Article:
How Discreet is Your Period?

By Martha Silcott

Shh! Keep it quiet! Nobody must know. Even in the liberal modern world, menstruation is the last taboo. Despite it being a mundane biological function, periods remain shrouded in mystery and shame. Great strides have been made in normalising how women talk, act and feel about their periods, but one concept seems to endure: discretion.

In some ways it’s understandable. People tend to be discreet about other toilet functions too, not just periods. We mock TV commercials where sanitary pads absorb blue liquid, yet we’d never expect to see an ad for toilet paper smeared with anything realistic. As a society, we’re happier with the bathroom door firmly closed.

But whereas most women would feel comfortable talking openly in the office about the loos running out of toilet paper, it’s likely that they’d lower their voices if they’d run out of tampons and needed to borrow one. It’s in a whole different category of discretion. Does that mean, in the scale of revulsion, menstrual blood falls somewhat lower than excrement? What does that say about women’s status in society?

When sanitary pads first went on sale, they were kept behind the counter as a secretive purchase. Some pharmacies even offered an honesty box, so women could complete the transaction without making eye contact. Even now, sanitary items are packaged with discretion in mind, individually wrapped to minimise blushes should they fall out of a handbag.

Recent research by FabLittleBag with Mumsnet users found that 84% of women felt embarrassed disposing of their tampon at other people’s houses. It’s a very high proportion, but perhaps unsurprising given that many bathrooms don’t seem to have caught up with the fact that women have periods.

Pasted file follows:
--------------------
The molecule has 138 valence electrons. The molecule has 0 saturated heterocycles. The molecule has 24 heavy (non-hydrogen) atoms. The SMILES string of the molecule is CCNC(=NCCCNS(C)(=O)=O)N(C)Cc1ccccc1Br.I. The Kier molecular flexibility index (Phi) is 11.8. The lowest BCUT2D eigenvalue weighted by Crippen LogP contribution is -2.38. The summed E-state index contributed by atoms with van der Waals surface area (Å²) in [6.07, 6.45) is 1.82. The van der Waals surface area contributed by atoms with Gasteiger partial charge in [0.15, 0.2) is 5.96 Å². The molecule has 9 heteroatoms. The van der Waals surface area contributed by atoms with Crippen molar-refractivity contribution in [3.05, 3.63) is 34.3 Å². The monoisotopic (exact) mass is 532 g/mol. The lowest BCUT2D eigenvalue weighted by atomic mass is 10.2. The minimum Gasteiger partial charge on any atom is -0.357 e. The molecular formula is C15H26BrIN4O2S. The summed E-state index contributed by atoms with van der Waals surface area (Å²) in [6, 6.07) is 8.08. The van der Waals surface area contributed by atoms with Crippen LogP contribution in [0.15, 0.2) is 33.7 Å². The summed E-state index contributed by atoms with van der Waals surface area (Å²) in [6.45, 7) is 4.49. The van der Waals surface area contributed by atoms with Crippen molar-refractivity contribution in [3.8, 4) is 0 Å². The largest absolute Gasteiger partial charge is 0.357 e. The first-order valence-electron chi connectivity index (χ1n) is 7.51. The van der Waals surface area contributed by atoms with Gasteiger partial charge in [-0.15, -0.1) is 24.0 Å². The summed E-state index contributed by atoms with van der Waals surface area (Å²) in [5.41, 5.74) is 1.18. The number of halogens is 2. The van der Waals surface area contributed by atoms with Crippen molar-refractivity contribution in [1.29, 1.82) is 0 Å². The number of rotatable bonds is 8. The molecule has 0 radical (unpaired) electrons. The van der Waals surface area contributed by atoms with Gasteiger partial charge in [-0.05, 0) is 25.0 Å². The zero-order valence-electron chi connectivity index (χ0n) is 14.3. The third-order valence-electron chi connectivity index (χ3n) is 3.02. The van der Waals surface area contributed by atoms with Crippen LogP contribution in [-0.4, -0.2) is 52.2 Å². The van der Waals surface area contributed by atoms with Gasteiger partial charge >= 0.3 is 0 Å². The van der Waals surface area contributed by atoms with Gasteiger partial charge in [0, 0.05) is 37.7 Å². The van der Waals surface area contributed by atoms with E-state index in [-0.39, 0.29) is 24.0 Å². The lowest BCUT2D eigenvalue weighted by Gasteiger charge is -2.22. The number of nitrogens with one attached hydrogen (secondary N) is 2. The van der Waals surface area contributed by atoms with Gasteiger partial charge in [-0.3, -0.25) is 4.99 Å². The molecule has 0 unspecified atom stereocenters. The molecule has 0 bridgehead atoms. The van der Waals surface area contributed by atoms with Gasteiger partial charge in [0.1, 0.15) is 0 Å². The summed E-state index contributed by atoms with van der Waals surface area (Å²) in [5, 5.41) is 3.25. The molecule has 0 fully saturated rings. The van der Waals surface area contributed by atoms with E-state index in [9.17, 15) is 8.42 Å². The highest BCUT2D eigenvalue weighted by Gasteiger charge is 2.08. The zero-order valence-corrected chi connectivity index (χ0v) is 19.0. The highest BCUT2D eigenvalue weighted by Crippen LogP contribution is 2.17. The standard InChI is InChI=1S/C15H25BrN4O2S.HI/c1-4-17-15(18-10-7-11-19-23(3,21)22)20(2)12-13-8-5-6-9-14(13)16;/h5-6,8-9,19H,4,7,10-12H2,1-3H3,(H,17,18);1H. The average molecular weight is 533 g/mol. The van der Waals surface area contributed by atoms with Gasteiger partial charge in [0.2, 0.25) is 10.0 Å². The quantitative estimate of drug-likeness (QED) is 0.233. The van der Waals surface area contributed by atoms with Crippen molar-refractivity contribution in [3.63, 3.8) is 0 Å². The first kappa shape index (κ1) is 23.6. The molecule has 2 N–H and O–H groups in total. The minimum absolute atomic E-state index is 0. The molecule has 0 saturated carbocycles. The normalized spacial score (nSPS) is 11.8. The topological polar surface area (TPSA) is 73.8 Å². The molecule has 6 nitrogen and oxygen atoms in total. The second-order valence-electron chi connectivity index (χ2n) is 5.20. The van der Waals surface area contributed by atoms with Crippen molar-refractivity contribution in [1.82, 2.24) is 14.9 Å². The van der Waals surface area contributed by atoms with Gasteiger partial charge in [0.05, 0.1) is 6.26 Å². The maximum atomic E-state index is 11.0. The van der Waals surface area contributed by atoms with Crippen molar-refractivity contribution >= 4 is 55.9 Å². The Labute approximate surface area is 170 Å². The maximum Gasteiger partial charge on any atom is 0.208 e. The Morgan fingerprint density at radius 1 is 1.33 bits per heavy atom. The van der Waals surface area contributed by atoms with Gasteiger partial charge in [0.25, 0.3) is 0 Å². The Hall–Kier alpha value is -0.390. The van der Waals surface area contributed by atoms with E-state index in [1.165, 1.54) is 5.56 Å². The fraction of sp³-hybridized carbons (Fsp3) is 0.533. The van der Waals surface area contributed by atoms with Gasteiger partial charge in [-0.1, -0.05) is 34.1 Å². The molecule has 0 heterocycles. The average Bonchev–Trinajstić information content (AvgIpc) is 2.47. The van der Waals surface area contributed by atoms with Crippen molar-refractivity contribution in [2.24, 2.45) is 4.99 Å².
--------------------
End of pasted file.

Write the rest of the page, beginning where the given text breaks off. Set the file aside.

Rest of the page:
The research revealed the unspoken angst felt by women who are too responsible to flush their tampon, but are uncertain if they’ll find a bin in the loo. Without a bin, women are reduced to MI5-worthy manoeuvres, such as the Handbag Smuggle (sneaking their used item out the loo in search of a bin). It’s a miserable ritual and wholly unnecessary, if only the silence on this subject weren’t so deafening.

Even with the luxury of a bin, the indignity continues. Many find themselves faced with an unlined basket, or a lidless bin, none of which lends itself to dignified disposal of a used tampon or pad. Having a period is nothing to be ashamed of, but depositing a soiled bundle in someone else’s bathroom remains beyond the pale. And women can only wonder what genius invented see-through bags for sanitary disposal (a male one perhaps?).

The journey towards a society with a truly enlightened attitude to menstruation continues. Until then, we need to find a balance between exaggerated secrecy and being able to manage our bodily functions with some dignity. All we ask is a bathroom bin, an opaque, sealable disposal bag and a world that grows up a little about periods.